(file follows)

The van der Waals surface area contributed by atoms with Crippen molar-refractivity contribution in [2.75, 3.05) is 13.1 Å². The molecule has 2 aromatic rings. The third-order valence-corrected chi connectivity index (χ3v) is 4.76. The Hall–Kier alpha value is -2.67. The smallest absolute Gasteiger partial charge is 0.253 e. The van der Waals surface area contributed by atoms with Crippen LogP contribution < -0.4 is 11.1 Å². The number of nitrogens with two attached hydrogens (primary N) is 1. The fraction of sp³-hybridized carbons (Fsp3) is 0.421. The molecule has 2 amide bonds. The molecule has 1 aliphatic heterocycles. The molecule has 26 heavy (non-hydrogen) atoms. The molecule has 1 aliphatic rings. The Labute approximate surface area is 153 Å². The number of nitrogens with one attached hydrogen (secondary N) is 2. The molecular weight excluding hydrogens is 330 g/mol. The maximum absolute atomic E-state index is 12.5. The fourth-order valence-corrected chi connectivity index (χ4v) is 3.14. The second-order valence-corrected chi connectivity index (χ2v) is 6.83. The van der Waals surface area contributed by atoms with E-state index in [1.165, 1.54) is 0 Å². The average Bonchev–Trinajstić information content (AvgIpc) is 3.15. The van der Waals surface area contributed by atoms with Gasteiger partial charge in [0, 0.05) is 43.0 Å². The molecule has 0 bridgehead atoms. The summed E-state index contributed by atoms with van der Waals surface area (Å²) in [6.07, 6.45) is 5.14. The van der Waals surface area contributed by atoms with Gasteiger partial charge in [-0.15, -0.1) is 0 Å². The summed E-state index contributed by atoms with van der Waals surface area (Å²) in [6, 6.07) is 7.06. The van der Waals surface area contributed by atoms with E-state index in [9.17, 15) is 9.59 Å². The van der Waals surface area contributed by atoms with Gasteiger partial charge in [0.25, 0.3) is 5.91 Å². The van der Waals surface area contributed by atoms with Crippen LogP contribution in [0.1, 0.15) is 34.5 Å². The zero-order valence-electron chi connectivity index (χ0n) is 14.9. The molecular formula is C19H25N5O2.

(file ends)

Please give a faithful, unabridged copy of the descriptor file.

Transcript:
The van der Waals surface area contributed by atoms with Crippen molar-refractivity contribution in [2.75, 3.05) is 13.1 Å². The molecule has 2 aromatic rings. The third-order valence-corrected chi connectivity index (χ3v) is 4.76. The Hall–Kier alpha value is -2.67. The smallest absolute Gasteiger partial charge is 0.253 e. The van der Waals surface area contributed by atoms with Crippen LogP contribution < -0.4 is 11.1 Å². The number of nitrogens with two attached hydrogens (primary N) is 1. The fraction of sp³-hybridized carbons (Fsp3) is 0.421. The molecule has 2 amide bonds. The molecule has 1 aliphatic heterocycles. The molecule has 26 heavy (non-hydrogen) atoms. The molecule has 1 aliphatic rings. The Labute approximate surface area is 153 Å². The number of nitrogens with one attached hydrogen (secondary N) is 2. The molecular weight excluding hydrogens is 330 g/mol. The maximum absolute atomic E-state index is 12.5. The fourth-order valence-corrected chi connectivity index (χ4v) is 3.14. The second-order valence-corrected chi connectivity index (χ2v) is 6.83. The van der Waals surface area contributed by atoms with E-state index in [1.165, 1.54) is 0 Å². The average Bonchev–Trinajstić information content (AvgIpc) is 3.15. The van der Waals surface area contributed by atoms with Gasteiger partial charge in [0, 0.05) is 43.0 Å². The molecule has 0 bridgehead atoms. The summed E-state index contributed by atoms with van der Waals surface area (Å²) in [6.07, 6.45) is 5.14. The van der Waals surface area contributed by atoms with Gasteiger partial charge in [-0.15, -0.1) is 0 Å². The summed E-state index contributed by atoms with van der Waals surface area (Å²) in [6, 6.07) is 7.06. The van der Waals surface area contributed by atoms with E-state index in [9.17, 15) is 9.59 Å². The van der Waals surface area contributed by atoms with Gasteiger partial charge in [0.25, 0.3) is 5.91 Å². The van der Waals surface area contributed by atoms with Crippen LogP contribution in [0.1, 0.15) is 34.5 Å². The zero-order valence-electron chi connectivity index (χ0n) is 14.9. The molecular formula is C19H25N5O2.